Twitter’s latest experiment in music is with Rhapsody

Maybe they’re all tweeting about music.
Maybe they’re all tweeting about music.
Image: Reuters/Kacper Pempel
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Twitter is experimenting with music again.

The real-time communications platform has signed a deal with Rhapsody, which will allow Twitter users, whether they are Rhapsody subscribers or not, to listen to and share any of the 34 million songs in the streaming service’s library. Like iTunes tracks and SoundCloud songs, this will happen via an audio card integrated with Twitter (rather than having users click on a link that sends them to an external website or app).

Truth be told, this is a much bigger deal for Rhapsody than it is for Twitter. But it remains interesting for the latter, which has had a good bit of difficulty figuring out a way into music.

Rhapsody, the oldest streaming service, hit 2.5 million subscribers earlier this year, and hopes that exposure to Twitter’s 288 million monthly active users will rev up its growth. “It’s a brand new way to understand the power of full, on-demand streaming,” Rhapsody CFO Ethan Rudin tells Quartz.

“Music has become a fairly individual experience,” Rudin says. “In the past you used to buy CDs, your buddy would steal them, you would wonder when you are going to get them back. In the digital world it isn’t easy to replicate that.” But music can return to its roots as a shared experience, he says, when it’s shared on a social media network.

Here’s how the arrangement will actually work.

Rhapsody users will be able to share any of the service’s tracks with their followers. Non-Rhapsody users on Twitter will be able to listen to these tracks and share them with their own followers, and so on. Artists also will be able to use Rhapsody to disseminate their tracks on a fully licensed basis to fans. Wiz Khalifa, Pearl Jam, Fifth Harmony, and Flo Rida will be doing that this morning.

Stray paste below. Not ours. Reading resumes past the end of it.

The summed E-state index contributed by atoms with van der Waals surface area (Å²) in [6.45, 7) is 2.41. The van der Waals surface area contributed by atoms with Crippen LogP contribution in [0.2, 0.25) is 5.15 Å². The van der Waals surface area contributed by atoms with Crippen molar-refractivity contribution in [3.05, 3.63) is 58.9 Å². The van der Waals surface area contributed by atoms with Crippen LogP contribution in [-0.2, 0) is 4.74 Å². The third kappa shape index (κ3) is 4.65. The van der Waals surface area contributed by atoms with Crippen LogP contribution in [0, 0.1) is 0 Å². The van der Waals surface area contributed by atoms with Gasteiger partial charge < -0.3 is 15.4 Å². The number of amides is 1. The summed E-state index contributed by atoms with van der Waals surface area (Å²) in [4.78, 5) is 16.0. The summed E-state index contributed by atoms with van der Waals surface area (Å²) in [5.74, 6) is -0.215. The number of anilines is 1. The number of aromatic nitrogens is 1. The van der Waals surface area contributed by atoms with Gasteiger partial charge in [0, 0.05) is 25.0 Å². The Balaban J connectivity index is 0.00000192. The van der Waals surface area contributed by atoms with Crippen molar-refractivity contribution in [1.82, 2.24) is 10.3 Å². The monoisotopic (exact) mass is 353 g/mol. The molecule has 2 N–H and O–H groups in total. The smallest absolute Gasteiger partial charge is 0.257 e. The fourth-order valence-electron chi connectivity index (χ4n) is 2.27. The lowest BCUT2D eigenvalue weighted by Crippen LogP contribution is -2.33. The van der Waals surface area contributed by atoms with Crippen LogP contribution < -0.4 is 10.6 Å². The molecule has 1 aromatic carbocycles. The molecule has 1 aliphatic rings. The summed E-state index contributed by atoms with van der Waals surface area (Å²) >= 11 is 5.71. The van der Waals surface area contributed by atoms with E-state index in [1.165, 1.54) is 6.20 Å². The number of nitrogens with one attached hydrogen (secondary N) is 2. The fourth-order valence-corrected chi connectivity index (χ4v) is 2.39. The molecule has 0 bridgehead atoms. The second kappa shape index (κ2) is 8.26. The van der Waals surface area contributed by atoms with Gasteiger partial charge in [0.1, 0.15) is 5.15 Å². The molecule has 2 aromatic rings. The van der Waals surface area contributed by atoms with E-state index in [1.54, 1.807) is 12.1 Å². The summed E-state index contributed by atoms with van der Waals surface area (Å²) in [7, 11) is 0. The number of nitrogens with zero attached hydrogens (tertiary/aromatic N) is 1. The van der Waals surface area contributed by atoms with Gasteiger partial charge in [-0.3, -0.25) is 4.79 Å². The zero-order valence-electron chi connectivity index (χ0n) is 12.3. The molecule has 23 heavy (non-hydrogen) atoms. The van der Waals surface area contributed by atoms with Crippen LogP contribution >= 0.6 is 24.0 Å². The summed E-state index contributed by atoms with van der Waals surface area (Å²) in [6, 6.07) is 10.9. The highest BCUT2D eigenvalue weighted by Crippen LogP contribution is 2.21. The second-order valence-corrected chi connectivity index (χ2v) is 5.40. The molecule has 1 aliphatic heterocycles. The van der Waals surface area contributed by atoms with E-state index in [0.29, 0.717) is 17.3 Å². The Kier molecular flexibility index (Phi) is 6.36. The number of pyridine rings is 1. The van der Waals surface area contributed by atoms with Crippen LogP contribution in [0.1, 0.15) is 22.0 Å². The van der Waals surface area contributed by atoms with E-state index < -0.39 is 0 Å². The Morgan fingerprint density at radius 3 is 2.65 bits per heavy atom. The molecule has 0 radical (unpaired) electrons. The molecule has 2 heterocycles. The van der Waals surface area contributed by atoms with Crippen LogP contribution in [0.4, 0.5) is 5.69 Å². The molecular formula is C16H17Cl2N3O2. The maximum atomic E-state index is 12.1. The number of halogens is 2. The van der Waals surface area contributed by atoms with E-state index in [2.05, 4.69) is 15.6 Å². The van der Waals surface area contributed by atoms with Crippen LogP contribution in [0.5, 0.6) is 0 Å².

Think of it like a leaky paywall for news websites.

Rhapsody has thus far resisted anything resembling free music and, with labels and high-profile artists increasingly concerned about giving the work away for nothing, it will fund royalties out if its own pockets, Rudin says. So the deal is interesting in that sense. Whether it actually catches on with users is, of course, an entirely different question

Twitter has experimented a lot with music. About a year ago, it discontinued its own, separate music app, which never really took off with users. It has since been linked with a rumored acquisition of the free music-upload service SoundCloud, but a deal never materialized. Twitter hasn’t yet responded to a request for comment on the Rhapsody deal.